I have had the privilege of meeting Dr. George Guthrie this year. I called George in January to ask him about Read the Bible for Life. I was stunned when George answered his own phone! He has become a great colleague and I was honored when I had the opportunity to interview George about the new Read the Bible for Life Initiative that he has authored through Broadman & Holman. George is the Benjamin W. Perry Professor of Bible at Union University in Jackson, TN.
George is also going to be at Chisholm Heights Baptist Church in Mustang, Oklahoma on July 16 (Saturday) for a Read the Bible for Life seminar. This seminar is open to church members and pastors, so if you want to get a good start at leading your church to read the Bible in 2012, this would be a great opportunity.
So now, for the interview…
George, what prompted you to write and develop the Read the Bible for Life initiative?
There were a number of factors, but I can point especially to the patterns I saw in my students at Union University. We attract students who are quite gifted academically, many coming out of the church and deeply committed to Christ. Yet, in my New Testament Survey classes and Introduction to Bible Study classes I kept noticing major gaps in their basic Bible knowledge. For a number of years we gave a very basic Bible Literacy Quiz in various Freshman survey classes; 18 questions like, “How many temptations did Jesus have in the wilderness?” Over a three-year period the average score on that quiz was 57%! That shocked me. I found out that the scores are similar on such quizzes at other top evangelical universities, like Wheaton and Seattle Pacific University. I thought, “If these wonderful students are there, what does that say about the state of Bible education in our churches?” That question kept me up at night.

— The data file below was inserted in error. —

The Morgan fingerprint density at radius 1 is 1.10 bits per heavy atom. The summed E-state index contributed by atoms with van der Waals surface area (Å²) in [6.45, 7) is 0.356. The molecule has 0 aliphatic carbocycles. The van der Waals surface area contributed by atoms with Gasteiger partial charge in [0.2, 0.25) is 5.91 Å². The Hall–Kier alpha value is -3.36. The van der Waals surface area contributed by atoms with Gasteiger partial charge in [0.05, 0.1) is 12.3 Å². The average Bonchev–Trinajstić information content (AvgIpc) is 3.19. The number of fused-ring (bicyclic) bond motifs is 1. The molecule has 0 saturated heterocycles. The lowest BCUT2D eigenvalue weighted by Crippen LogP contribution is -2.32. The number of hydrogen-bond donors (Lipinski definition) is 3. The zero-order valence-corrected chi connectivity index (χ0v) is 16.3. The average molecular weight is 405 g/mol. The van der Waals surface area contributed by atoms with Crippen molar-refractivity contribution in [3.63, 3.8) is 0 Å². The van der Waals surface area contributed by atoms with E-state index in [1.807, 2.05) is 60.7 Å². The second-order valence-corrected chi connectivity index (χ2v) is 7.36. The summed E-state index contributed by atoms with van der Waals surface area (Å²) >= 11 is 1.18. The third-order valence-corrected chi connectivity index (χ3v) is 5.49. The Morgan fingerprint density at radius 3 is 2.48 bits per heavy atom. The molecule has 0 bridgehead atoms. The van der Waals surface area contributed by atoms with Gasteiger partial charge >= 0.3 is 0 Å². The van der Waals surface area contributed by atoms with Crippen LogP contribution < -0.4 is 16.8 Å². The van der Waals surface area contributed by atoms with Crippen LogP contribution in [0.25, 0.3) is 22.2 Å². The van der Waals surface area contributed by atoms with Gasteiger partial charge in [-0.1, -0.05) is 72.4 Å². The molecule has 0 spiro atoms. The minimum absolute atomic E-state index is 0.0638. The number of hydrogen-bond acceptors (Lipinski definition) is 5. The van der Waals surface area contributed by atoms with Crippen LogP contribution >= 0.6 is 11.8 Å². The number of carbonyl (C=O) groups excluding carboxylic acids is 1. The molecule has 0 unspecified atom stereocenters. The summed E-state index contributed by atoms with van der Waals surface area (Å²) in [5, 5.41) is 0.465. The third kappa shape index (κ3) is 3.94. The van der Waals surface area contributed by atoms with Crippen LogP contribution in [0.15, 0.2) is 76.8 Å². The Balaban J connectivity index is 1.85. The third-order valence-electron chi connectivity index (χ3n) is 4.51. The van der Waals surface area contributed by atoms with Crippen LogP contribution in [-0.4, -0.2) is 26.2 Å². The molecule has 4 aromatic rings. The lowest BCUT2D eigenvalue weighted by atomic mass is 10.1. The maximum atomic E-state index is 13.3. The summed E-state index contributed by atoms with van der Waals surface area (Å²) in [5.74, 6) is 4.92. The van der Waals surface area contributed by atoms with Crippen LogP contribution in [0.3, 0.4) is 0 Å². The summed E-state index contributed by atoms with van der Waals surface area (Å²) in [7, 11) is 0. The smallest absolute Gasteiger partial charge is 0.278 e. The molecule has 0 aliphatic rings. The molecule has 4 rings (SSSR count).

In your teaching ministry with college students, what has been the biggest eye opener about your students and their Bible knowledge?
As I have already mentioned, the lack of Bible knowledge was a shocker. But I also, as I have worked with my students, I have found that they are willing to work at learning how to read and study the Bible! During the last 5 weeks of my Introduction to Bible Study class, we study one key passage per week, taking that passage all the way through the process of study, from preparing our hearts in prayer through how we might teach or preach the passage. When the lights start going on, watch out! The students get excited about the learning process. When they discover a fresh reading of God’s Word, they become excited about it.
First, I think we have focused our attention on what might be called “Bible Trivia,” rather than helping people to a “Bible Orientation” and “Biblically-driven Transformation” in their lives. The main problem is not that people don’t know the facts of the Bible (although that is important) but that they don’t walk with God in the Word daily, as a primary orientation in life. If they learn to walk with God in the Word on a daily basis, they will grow to know the facts, and they will be changed by the experience of meeting God in the pages of the Bible.